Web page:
- Housing to be available to those at risk of falling through the gap, for example for women who have been the victims of family violence or older women who are at risk of homelessness.
- Building on the National Rental Affordability Scheme, Labor’s program will provide annual incentives of $8500 a year for 15 years for newly constructed properties that are owned or managed by a registered community housing provider, which will be mandated to provide 20 per cent below market rent for eligible Australian tenants on low and middle incomes. The incentive will be indexed annually to the rent component of the CPI.
- Labor will work with the re-established National Housing Supply Council to identify the number, type and general location of dwellings which would be eligible to receive incentives.
In its May 2018 policy, the Australian Greens declared support for:
- A national housing affordability plan.
- To reduce the impacts of negative gearing on housing affordability.
- Government housing assistance for Australians who are unable to provide their own housing.
- Urgent and sufficient funding to reduce current waiting lists for public and community housing.
- Improved legal rights and standards for renters including security of tenure, and reduced discrimination.
- More emergency accommodation and transitional housing for people in need (including women and children affected by family violence, people experiencing homelessness, refugees and asylum seekers, migrants and people released from detention) with sufficient exit options to long-term housing.
- First Nations people to have access to adequate, secure, well-maintained, safe and culturally appropriate long-term housing, wherever they live.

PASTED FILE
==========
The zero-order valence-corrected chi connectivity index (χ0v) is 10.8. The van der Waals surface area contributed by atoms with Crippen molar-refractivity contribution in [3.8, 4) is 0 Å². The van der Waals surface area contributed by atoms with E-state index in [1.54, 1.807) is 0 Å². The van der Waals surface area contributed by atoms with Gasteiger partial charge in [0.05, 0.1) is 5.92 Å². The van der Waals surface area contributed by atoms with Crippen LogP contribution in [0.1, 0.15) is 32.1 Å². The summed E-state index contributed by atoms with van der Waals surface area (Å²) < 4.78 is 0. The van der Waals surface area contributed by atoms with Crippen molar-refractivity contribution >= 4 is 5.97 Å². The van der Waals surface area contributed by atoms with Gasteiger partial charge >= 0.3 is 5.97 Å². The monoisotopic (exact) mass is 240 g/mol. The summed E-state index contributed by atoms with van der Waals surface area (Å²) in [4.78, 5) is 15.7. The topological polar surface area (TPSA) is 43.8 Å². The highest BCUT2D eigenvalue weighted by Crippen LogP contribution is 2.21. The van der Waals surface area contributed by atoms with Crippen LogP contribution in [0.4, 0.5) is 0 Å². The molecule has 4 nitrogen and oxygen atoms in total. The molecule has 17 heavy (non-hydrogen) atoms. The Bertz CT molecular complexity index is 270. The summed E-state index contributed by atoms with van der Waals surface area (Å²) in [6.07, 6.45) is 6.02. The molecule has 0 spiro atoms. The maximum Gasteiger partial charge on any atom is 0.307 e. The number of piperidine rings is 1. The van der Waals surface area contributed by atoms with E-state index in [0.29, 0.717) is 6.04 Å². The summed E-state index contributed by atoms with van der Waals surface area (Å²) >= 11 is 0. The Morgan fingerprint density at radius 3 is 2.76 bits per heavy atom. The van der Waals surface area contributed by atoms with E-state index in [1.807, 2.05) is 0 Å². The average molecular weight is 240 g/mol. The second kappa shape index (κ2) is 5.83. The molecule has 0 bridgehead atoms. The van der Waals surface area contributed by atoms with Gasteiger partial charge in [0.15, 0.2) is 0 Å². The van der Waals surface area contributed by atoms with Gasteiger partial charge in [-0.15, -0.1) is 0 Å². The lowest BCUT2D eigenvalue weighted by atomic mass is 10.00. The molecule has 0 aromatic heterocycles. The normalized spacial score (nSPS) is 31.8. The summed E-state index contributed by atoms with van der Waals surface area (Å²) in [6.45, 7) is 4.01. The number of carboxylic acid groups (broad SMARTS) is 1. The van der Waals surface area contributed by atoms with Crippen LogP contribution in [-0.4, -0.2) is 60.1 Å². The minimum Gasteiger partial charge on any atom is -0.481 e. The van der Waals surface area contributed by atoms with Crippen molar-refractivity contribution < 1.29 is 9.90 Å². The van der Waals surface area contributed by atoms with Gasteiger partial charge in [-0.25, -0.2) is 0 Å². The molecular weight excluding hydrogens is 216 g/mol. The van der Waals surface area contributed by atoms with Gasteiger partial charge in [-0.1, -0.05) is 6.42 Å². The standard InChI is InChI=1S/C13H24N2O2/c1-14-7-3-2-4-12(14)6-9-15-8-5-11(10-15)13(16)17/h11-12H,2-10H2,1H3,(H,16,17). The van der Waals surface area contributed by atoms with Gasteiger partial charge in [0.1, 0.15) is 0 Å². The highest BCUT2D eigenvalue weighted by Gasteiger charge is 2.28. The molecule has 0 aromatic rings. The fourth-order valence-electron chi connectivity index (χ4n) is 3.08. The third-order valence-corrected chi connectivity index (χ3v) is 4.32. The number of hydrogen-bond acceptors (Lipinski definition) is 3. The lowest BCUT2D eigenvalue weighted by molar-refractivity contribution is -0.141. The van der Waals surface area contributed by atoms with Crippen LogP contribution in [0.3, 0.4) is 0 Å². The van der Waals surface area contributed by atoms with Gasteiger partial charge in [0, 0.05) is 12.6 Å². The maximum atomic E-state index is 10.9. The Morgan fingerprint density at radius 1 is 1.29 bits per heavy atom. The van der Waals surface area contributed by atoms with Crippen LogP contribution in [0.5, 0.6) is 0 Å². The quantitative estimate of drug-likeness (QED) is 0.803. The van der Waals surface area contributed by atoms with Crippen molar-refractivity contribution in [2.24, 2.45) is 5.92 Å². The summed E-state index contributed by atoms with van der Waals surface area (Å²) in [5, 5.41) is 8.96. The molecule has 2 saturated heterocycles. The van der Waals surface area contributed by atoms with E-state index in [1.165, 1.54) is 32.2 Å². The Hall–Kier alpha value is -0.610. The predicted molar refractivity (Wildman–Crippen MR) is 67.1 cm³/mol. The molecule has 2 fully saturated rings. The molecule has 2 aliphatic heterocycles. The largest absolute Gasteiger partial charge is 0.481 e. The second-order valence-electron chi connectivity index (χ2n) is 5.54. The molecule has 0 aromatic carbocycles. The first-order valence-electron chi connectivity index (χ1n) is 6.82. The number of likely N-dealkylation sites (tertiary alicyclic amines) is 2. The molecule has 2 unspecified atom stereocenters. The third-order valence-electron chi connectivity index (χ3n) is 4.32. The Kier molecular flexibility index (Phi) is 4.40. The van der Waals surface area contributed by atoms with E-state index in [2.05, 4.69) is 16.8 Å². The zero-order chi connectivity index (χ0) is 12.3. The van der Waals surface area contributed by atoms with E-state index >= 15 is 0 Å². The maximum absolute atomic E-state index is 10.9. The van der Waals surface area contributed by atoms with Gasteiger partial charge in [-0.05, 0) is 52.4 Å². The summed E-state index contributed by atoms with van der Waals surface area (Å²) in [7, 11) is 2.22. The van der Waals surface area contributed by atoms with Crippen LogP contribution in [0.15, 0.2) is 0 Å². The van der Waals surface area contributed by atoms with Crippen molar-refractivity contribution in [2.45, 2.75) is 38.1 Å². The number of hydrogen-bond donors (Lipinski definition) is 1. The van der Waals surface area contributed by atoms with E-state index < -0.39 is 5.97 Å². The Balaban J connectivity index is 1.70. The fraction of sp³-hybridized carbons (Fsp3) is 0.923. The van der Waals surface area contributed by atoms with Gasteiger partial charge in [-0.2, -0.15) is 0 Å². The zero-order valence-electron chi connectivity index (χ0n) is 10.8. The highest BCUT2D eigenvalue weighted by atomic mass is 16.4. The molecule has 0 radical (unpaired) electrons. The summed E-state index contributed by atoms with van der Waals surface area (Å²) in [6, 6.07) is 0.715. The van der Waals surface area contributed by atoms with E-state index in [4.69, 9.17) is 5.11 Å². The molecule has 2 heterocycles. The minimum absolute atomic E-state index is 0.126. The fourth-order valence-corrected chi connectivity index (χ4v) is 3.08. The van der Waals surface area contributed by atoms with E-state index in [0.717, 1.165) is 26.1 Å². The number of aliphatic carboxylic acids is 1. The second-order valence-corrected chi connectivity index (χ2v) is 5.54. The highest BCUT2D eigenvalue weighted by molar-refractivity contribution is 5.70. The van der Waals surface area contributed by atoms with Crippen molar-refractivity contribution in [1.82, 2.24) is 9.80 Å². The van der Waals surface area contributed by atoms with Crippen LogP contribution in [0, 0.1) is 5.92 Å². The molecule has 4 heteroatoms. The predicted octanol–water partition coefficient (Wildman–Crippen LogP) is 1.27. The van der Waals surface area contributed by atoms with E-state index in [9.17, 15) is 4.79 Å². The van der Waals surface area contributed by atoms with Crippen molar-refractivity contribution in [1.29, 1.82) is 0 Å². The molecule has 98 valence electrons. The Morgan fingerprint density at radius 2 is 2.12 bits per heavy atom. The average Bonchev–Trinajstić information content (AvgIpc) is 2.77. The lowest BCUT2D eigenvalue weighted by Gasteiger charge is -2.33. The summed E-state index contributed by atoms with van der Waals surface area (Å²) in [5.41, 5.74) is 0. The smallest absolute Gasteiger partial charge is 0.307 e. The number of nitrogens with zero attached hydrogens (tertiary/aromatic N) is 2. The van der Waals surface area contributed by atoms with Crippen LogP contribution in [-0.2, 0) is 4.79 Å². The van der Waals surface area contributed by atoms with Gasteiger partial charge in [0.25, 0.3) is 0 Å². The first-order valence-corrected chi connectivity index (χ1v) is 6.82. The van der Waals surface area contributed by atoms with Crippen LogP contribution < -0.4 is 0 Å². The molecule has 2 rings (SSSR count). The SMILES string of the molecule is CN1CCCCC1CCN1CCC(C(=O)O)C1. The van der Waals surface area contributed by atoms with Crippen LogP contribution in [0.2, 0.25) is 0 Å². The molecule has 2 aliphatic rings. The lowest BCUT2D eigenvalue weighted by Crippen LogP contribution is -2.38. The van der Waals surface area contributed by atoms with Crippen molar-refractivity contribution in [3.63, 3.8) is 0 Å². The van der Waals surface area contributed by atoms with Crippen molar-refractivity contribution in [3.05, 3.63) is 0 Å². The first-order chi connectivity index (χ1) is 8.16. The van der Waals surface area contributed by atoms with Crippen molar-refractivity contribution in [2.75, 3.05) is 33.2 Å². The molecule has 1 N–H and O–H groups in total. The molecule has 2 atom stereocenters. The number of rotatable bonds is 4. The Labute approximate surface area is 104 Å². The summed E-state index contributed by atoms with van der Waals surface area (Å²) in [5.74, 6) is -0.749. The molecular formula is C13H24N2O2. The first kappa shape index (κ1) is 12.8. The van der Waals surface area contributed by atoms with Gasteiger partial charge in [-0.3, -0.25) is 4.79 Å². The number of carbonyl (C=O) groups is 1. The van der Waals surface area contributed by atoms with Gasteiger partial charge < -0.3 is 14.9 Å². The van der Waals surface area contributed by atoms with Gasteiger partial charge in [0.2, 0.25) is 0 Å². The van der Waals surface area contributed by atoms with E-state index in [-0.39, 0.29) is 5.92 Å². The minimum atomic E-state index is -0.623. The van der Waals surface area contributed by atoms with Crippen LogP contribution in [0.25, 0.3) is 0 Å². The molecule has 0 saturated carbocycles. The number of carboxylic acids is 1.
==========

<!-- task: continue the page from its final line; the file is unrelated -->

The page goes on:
No specific policy on housing but a general statement in support of families: “The traditional family is the foundation stone of civil society. We commit to supporting families by defending the traditional definition of marriage and easing the cost of living pressures on families through tax and transfer payments reform.”
Federal and state government are failing to provide secure, affordable housing, according to Anglicare Australia’s Rental Affordability Snapshot, which surveyed more than 67,000 rental listings across Australia.
According to the shapshot, released in April 2018, there was a chronic shortage of affordable rentals nationwide.
- Only 485 rentals were affordable for a single person on the Disability Support Pension
- 180 rentals were affordable for a single person with one child on Newstart.
- 3 rentals were affordable for a single person on Newstart
- 2 rentals were affordable for a single person in a property or share house on Youth Allowance.
- 0 rentals were affordable for a single person on Newstart or Youth Allowance in Sydney, Canberra, Melbourne, Adelaide, Darwin or Perth.
Anglicare Australia executive director Kasy Chambers said the rental crisis was getting worse, with almost all major cities unaffordable for people on low incomes.
“Our system is rigged against renters. The tax system is driving up the cost of rent for millions of Australia,” she says.
Anglicare has called for urgent investment in affordable rentals for people in need and a national plan to make renting fair for people who may never own their own home.